Most of the time, you will experience Northern Lights that are predominantly green. The colour of the Aurora is determined by atmospheric gas and its electrical state, as it gets hit with charged particles from solar winds. The green and red colours are caused by atomic oxygen while nitrogen causes blue and deep red shades.
Personally, I am very pleased to see the most normal Northern Lights, namely the green and yellow stripes in the sky in countless many shades.
How likely am I to see the Northern Lights?
I would recommend that you see Northern Lights as a chance and do not take it for granted. I have always wanted to see a living polar bear. Perhaps a stupid wish, considering how dangerous it may be. But have you travelled 1000 miles or more – it’s okay you want to see Northern Lights.
When it’s only a chance and no guarantee, how do you improve your chances?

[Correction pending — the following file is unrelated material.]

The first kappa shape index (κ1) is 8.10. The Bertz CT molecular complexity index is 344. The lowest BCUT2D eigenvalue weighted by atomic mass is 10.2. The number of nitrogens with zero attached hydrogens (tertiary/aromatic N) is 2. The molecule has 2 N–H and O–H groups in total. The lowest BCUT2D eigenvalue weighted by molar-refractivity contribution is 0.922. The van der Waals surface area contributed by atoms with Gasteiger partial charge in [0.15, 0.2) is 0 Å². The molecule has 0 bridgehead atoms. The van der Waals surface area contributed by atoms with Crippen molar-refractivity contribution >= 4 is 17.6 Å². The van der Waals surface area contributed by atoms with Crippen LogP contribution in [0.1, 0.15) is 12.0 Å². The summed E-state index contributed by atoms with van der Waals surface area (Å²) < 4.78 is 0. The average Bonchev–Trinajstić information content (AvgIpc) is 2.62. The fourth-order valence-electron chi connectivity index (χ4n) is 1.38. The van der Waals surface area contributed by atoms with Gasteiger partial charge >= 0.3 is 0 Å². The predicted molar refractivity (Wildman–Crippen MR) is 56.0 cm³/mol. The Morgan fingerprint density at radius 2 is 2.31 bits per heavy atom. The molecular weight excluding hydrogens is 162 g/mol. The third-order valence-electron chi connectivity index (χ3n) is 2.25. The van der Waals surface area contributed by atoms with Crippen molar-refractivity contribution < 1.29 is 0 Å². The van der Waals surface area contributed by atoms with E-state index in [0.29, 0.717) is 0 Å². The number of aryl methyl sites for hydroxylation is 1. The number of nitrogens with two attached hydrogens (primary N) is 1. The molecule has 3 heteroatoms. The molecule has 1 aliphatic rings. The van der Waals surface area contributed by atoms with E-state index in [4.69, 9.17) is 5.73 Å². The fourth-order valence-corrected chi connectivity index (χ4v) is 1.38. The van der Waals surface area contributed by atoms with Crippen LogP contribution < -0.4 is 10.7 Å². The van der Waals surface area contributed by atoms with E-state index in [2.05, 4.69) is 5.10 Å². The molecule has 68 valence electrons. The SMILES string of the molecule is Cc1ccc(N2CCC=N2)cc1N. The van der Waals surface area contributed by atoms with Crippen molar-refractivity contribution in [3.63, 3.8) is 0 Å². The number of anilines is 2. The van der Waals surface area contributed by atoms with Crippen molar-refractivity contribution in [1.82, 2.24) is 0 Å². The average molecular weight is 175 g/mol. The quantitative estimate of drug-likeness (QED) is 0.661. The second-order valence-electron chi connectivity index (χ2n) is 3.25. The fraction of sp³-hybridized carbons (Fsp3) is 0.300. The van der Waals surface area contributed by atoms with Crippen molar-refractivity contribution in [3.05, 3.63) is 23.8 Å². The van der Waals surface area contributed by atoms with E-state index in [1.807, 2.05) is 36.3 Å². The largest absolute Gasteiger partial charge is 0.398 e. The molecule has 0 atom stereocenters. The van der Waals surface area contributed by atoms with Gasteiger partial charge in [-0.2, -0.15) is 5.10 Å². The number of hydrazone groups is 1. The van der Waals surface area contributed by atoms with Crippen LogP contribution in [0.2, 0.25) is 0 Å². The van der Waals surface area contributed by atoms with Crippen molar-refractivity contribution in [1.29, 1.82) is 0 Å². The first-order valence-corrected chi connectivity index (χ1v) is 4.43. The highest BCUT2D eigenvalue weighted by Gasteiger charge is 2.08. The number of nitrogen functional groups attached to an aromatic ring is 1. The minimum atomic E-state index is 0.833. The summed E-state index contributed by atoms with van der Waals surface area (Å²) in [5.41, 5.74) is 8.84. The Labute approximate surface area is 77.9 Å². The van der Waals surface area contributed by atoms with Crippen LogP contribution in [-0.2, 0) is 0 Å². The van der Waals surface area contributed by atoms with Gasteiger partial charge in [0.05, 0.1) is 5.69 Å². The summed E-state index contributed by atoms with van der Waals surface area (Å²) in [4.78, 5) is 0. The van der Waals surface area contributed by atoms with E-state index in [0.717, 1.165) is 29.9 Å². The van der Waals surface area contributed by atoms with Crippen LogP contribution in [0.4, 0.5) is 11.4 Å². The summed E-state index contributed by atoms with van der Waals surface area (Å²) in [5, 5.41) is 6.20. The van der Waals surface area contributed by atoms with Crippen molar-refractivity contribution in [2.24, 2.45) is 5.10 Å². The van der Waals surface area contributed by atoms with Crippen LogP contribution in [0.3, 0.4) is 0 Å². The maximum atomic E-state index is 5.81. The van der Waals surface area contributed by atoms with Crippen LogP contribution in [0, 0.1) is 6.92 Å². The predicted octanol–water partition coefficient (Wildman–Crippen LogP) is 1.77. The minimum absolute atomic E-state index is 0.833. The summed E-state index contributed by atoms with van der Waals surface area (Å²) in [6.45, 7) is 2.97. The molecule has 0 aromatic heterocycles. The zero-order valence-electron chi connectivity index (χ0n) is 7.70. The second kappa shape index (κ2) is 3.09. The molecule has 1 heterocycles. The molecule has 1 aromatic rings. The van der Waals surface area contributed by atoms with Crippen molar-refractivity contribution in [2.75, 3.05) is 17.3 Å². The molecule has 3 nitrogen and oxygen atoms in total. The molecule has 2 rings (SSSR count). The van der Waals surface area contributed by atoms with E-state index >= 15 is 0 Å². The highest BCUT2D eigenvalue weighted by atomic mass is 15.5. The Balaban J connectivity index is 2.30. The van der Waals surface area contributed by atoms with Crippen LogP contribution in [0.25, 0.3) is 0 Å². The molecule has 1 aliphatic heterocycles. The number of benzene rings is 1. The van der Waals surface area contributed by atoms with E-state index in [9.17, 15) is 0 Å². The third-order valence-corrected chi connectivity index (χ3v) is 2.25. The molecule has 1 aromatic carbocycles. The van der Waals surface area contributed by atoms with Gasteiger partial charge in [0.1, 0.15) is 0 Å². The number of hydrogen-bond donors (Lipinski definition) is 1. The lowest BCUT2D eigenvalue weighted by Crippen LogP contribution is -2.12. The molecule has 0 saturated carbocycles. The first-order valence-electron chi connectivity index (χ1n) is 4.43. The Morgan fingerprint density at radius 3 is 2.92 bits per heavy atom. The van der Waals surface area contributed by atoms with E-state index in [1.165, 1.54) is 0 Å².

I would recommend you choose one of the tours that advertise with the opportunity to see northern lights. It may sound obvious, but the tours are designed and done by tour operators who have built up an experience for many years, where and when the odds are best.
In addition, they are on their toes to find northern lights for you. They live by positive reviews and will do their best to make the trip a good experience.
A truly unique experience
After living in Greenland for many years, and being lucky to travel a lot around the country, you might think that you are tired of seeing Northern Lights, or just looking up when it’s in all colours. But I never get tired of looking at the Northern Lights. It makes the sky alive in a unique way, and you get a little humble towards one of Nature’s very large spectacular phenomena, no matter how many or few colours the northern lights appear in.
If you visit one of the world’s many capitals, I can recommend looking up. If you only see the shops at street level, you’ll miss out on fun balconies, gardens on roof terraces, ornaments and ancient architecture, with little towers, arches, vaults and much more.